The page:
You only have to testify in court if you receive a subpoena from the District Attorney ordering you to appear in court to testify in a trial. But at least 90% of Domestic Violence cases are resolved without going to trial. This is how it works:
When a criminal complaint has been filed against the defendant, he or she is ordered to go to court and enter a plea of either “Guilty” or “Not Guilty.” This first step is called the arraignment. For a variety of reasons, many defendants plead “Not Guilty” when they are arraigned. If the defendant cannot afford an attorney, he or she will ask the court to appoint one at this time. A second court date is then scheduled. This is called the pretrial; it usually takes place about 15 days after the arraignment.
At the pretrial, the defendant will appear with his or her attorney. On this date the attorney will have a conference with the prosecutor and review all of the evidence that the prosecutor will use in court to prove that the defendant committed a violent act against you. The prosecutor will offer to recommend a particular sentence to the judge, in exchange for a “Guilty” plea from the defendant, on the pretrial date.
The defense attorney will talk to the defendant and let him or her know what sentence the prosecutor will recommend to the judge. A majority of the defendants in Domestic Violence cases change their pleas to “Guilty” at the pretrial. This is because they now realize how much evidence the prosecutor has and they also realize that if the case goes to trial and they are found guilty by a judge and/or jury, the prosecutor will recommend a harsher sentence.
If the defenant refuses the prosecution’s offer at the pretrial date, then a date is set for trial. The trial date will generally be 15 days after the pretrial.
It is important for you to know that if the defendant pleads “Guilty” at either the arraignment or the pretrial date, there will be no trial, and you will not have to testify in court.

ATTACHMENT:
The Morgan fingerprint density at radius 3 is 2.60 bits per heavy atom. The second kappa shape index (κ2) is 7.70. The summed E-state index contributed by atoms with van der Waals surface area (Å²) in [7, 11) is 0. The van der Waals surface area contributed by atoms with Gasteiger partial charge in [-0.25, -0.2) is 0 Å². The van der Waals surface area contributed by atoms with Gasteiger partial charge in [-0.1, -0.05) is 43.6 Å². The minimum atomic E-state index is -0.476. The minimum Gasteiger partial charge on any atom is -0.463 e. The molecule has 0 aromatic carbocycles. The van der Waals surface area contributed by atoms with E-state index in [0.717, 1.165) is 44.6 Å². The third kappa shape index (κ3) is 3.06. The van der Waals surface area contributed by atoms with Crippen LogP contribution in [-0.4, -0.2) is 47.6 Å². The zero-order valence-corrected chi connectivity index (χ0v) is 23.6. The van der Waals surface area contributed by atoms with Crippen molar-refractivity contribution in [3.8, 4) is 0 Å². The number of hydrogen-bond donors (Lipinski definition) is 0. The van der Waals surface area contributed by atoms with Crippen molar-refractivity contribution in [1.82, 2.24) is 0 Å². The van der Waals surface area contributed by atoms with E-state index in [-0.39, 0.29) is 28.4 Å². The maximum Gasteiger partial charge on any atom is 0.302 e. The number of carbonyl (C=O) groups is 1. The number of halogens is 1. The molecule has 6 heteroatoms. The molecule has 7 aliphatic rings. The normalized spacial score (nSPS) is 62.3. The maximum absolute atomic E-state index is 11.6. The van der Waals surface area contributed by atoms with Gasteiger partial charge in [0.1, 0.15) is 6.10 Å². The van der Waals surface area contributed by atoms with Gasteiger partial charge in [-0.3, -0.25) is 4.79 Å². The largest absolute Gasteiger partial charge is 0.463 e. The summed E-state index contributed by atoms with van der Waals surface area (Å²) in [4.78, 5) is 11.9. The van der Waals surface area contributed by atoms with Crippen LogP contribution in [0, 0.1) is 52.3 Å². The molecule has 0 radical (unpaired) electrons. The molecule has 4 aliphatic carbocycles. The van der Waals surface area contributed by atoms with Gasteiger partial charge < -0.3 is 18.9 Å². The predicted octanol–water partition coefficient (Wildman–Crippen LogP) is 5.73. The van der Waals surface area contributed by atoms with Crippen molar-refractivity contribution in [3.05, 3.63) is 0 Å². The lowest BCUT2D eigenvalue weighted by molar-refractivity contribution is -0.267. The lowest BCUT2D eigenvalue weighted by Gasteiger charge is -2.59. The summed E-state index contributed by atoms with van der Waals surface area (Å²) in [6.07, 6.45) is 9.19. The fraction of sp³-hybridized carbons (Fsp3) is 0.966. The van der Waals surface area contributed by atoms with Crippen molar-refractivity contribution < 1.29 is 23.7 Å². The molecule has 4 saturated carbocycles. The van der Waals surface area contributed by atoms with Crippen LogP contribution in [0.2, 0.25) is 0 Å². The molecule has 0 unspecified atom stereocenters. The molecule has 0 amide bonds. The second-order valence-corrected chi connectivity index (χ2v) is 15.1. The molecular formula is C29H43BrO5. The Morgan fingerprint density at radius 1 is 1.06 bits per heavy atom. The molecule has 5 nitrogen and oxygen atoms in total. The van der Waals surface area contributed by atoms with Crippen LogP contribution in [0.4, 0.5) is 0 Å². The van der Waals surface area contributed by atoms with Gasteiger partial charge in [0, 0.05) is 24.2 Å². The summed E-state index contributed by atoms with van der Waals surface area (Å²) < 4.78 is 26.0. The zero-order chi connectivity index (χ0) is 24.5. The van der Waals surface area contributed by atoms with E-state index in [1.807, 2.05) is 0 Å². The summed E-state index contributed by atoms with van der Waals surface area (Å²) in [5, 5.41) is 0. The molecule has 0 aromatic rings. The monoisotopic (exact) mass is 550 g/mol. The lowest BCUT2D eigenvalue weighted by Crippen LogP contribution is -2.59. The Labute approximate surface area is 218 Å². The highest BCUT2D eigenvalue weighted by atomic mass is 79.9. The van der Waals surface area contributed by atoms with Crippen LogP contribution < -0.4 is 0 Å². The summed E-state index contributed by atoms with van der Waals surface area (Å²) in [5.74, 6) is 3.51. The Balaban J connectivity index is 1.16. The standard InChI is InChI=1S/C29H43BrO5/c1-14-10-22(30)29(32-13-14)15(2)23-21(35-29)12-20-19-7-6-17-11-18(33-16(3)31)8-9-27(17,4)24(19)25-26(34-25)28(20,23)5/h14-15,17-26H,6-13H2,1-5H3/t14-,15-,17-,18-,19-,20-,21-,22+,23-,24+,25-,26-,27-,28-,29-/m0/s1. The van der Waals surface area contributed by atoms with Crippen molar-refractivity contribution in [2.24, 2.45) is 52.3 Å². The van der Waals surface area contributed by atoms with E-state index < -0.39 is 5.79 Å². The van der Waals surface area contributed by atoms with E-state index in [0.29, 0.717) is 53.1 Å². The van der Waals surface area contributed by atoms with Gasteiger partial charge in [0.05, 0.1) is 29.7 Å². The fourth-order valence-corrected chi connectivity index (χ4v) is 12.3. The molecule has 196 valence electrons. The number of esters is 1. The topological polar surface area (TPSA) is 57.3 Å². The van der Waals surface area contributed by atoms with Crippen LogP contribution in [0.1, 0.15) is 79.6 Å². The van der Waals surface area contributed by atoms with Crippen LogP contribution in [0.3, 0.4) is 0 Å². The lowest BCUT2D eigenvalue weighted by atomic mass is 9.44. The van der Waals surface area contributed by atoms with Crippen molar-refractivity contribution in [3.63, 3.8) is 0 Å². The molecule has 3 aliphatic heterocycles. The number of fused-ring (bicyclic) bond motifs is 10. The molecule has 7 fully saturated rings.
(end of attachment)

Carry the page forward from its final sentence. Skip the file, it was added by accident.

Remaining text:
Even if a trial date is set, the defendant can still change his plea on the day of the trial. This means that although you will have to go to court if you receive a subpoena, you will not have to testify if the defendant changes his plea to “Guilty” at this time.
While the criminal case is pending, the judge will usually make a “stay away” order. This order means that until the criminal case is resolved through a plea of “Guilty” or a trial, the defendant is ordered to stay away from you. He or she is not to visit you, write you, call you, come to your home, come to your place of business, or send you messages through other people. This order is to protect you from being harassed by the defendant or pressured by your abuser or others. If the defendant does not obey the terms of this order, he or she will be told to appear in court again to answer to the judge who issued the order. Again, this means that if he or she did not do what the judge told them to do, the judge has the power to send your abuser to jail. If you would like an order like this one as a term of the defendant’s probation, rather than just an order that he not annoy you, please let the Deputy District Attorney or the victim-witness advocate assigned to your case know.
No. You do not have to hire an attorney because you are the victim of a crime. When this man or woman abused you, they committed a criminal act which violated the laws of the State of California. The prosecutor from the District Attorney’s Office represents the People of the State of California. The People of the State of California are prosecuting him or her for what he or she has done.